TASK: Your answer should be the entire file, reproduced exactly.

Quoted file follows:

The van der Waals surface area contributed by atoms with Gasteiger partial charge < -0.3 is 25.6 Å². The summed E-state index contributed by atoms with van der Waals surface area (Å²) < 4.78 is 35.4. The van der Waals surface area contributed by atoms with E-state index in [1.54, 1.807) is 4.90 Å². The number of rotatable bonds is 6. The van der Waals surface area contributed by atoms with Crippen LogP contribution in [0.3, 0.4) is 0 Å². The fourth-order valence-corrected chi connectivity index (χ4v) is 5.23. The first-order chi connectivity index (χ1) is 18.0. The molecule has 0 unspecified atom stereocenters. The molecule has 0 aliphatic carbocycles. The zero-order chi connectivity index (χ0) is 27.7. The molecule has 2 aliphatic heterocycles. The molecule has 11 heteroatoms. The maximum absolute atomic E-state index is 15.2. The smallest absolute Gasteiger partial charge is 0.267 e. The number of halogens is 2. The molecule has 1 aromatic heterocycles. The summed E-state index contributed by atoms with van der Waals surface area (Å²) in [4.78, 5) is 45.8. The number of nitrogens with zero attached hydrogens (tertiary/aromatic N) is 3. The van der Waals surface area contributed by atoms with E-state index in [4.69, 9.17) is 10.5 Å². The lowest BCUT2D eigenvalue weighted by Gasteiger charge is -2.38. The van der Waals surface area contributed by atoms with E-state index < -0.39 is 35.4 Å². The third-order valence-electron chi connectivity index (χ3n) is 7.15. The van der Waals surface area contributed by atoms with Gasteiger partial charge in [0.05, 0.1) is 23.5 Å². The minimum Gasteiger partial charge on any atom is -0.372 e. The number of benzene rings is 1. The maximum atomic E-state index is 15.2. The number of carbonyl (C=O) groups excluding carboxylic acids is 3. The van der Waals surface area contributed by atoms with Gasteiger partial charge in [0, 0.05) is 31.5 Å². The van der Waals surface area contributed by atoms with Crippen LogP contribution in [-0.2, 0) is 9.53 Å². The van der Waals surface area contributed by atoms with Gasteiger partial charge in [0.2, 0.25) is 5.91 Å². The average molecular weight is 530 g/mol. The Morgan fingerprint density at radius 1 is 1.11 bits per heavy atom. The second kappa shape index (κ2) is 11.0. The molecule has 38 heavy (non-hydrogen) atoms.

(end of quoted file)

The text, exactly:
The van der Waals surface area contributed by atoms with Gasteiger partial charge < -0.3 is 25.6 Å². The summed E-state index contributed by atoms with van der Waals surface area (Å²) < 4.78 is 35.4. The van der Waals surface area contributed by atoms with E-state index in [1.54, 1.807) is 4.90 Å². The number of rotatable bonds is 6. The van der Waals surface area contributed by atoms with Crippen LogP contribution in [0.3, 0.4) is 0 Å². The fourth-order valence-corrected chi connectivity index (χ4v) is 5.23. The first-order chi connectivity index (χ1) is 18.0. The molecule has 0 unspecified atom stereocenters. The molecule has 0 aliphatic carbocycles. The zero-order chi connectivity index (χ0) is 27.7. The molecule has 2 aliphatic heterocycles. The molecule has 11 heteroatoms. The maximum absolute atomic E-state index is 15.2. The smallest absolute Gasteiger partial charge is 0.267 e. The number of halogens is 2. The molecule has 1 aromatic heterocycles. The summed E-state index contributed by atoms with van der Waals surface area (Å²) in [4.78, 5) is 45.8. The number of nitrogens with zero attached hydrogens (tertiary/aromatic N) is 3. The van der Waals surface area contributed by atoms with E-state index in [4.69, 9.17) is 10.5 Å². The lowest BCUT2D eigenvalue weighted by Gasteiger charge is -2.38. The van der Waals surface area contributed by atoms with E-state index < -0.39 is 35.4 Å². The third-order valence-electron chi connectivity index (χ3n) is 7.15. The van der Waals surface area contributed by atoms with Gasteiger partial charge in [0.05, 0.1) is 23.5 Å². The minimum Gasteiger partial charge on any atom is -0.372 e. The number of benzene rings is 1. The maximum atomic E-state index is 15.2. The number of carbonyl (C=O) groups excluding carboxylic acids is 3. The van der Waals surface area contributed by atoms with Gasteiger partial charge in [0, 0.05) is 31.5 Å². The van der Waals surface area contributed by atoms with Crippen LogP contribution in [-0.2, 0) is 9.53 Å². The van der Waals surface area contributed by atoms with Gasteiger partial charge in [0.2, 0.25) is 5.91 Å². The average molecular weight is 530 g/mol. The Morgan fingerprint density at radius 1 is 1.11 bits per heavy atom. The second kappa shape index (κ2) is 11.0. The molecule has 38 heavy (non-hydrogen) atoms.